All posts tagged: technology

I Finally Got on Facebook and My Kid Got Off

Facebook is out, Instagram is in. At least in these kids’ eyes. He’s following him. She’s following her. I seem to be following everyone and everything except my kid. On social media that is. These kids are two steps ahead. No matter how hard we try, no matter how fast we try to stay ahead, we are two steps behind in this social media world. Even a middle school technology teacher told me she can’t seem to stay two steps ahead of them. And what about Tumblr. Kik (me). And what appears to be the the most elusive of them all (because nobody is following anybody, at least we parents of these kids) – Snapchat. What’s a mom to do? Like I said before (in that other blog back there), I do what every good millennium mom does. I google. Tried it. Doesn’t work. The answers just aren’t there. But lo and behold, I can offer you this: 11 Sites & Apps Kids Are Heading To After Facebook. The quickest, most comprehensive thing about all …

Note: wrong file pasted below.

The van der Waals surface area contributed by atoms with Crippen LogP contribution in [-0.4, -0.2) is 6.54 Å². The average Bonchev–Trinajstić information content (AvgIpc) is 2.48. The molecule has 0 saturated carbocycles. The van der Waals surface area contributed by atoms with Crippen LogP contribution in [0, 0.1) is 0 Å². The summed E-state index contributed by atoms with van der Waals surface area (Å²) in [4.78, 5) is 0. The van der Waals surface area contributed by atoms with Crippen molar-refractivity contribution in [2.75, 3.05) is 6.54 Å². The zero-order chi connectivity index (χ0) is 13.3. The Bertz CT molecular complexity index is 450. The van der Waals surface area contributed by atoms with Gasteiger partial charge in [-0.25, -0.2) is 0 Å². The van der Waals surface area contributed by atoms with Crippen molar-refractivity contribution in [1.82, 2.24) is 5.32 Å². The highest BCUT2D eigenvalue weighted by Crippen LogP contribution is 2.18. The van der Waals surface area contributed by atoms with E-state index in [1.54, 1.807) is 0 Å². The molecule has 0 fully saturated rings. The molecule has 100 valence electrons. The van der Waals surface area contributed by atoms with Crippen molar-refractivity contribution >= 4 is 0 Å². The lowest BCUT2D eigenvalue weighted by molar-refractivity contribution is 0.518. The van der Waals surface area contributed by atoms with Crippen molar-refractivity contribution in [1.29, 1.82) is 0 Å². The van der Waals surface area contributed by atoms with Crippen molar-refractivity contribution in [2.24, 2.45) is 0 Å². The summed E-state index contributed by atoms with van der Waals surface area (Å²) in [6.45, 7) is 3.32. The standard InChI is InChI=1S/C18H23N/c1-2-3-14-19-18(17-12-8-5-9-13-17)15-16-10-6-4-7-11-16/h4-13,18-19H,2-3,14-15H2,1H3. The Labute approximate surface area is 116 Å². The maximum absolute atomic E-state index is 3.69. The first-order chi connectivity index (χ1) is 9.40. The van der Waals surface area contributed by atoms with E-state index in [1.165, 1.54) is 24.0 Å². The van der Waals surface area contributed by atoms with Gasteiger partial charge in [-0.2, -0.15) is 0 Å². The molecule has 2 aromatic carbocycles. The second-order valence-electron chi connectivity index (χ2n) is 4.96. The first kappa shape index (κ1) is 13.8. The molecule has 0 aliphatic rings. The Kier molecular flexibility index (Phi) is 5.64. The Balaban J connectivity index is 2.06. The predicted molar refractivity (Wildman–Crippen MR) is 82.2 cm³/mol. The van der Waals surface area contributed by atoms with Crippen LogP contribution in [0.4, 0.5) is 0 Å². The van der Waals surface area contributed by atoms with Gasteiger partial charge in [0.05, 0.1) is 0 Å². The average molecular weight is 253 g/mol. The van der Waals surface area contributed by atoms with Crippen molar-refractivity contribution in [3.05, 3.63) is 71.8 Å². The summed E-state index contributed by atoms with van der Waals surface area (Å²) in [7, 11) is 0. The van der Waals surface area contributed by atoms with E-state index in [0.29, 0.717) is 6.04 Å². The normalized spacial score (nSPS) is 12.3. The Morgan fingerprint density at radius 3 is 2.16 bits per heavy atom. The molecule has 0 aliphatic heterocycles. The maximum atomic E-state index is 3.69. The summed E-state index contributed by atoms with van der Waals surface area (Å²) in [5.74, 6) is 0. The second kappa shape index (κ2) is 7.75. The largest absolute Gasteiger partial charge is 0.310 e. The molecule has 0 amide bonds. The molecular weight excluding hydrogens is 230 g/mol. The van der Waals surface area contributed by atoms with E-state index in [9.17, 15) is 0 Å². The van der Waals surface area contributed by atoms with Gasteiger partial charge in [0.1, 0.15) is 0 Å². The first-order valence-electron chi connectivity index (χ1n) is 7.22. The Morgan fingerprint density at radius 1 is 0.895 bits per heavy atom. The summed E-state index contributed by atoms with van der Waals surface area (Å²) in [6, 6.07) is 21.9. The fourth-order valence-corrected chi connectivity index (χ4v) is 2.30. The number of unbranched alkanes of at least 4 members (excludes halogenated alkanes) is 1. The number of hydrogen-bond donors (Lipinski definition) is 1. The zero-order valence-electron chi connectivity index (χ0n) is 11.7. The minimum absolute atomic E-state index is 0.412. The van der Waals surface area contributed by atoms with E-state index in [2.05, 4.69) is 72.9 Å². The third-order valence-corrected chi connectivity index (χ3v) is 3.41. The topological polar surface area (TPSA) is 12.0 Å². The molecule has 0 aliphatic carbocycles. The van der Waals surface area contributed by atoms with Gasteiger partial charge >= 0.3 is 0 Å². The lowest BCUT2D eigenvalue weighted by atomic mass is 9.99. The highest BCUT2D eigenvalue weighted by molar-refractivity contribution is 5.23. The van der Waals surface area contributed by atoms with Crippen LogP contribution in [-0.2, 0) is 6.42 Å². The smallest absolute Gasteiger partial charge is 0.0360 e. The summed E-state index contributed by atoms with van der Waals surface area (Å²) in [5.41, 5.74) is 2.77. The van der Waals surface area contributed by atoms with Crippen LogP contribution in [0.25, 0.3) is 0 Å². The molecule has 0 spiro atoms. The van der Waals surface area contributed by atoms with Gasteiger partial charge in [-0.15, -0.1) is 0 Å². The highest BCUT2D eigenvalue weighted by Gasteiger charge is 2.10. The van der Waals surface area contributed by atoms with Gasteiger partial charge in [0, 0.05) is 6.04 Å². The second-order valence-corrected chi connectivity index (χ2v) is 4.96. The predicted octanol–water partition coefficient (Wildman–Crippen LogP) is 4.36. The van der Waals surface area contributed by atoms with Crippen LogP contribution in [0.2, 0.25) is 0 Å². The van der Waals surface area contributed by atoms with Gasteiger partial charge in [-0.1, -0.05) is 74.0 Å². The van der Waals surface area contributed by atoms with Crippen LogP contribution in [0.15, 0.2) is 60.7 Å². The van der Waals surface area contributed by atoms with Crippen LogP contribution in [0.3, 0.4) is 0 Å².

Teens, Screen Time – And the Great, Big Beautiful World Out There

Once, it was simple. No t.v. for kids under 2. Then, 1-2 hours of “screen time” a day for ages 2 and older. That was pretty easy. (Well, okay, not always easy, per se, but we got it and we did our best to acknowledge the benefits, the risks, and put forth appropriate limits.) Is it just me or has “screen time” become an elusive thing? Not only for us as a society, but for our growing teens? Let’s face it, screen time consumes us all, sometimes, doesn’t it? Especially those teens. The average teen sends 3,340 texts per month. That’s a little over 100 texts a day. We all know the potential downsides of unmonitored, undisciplined, unyielded “screen time” for our children – and our teens: potential sleep problems, increased risk for obesity, greater chance of attention problems, anxiety, and depression, just to name a few. Yet, how do we most effectively teach, instill, and model behaviors for technology, in a way that allows technology to enhance our teen’s life, rather than — ultimately …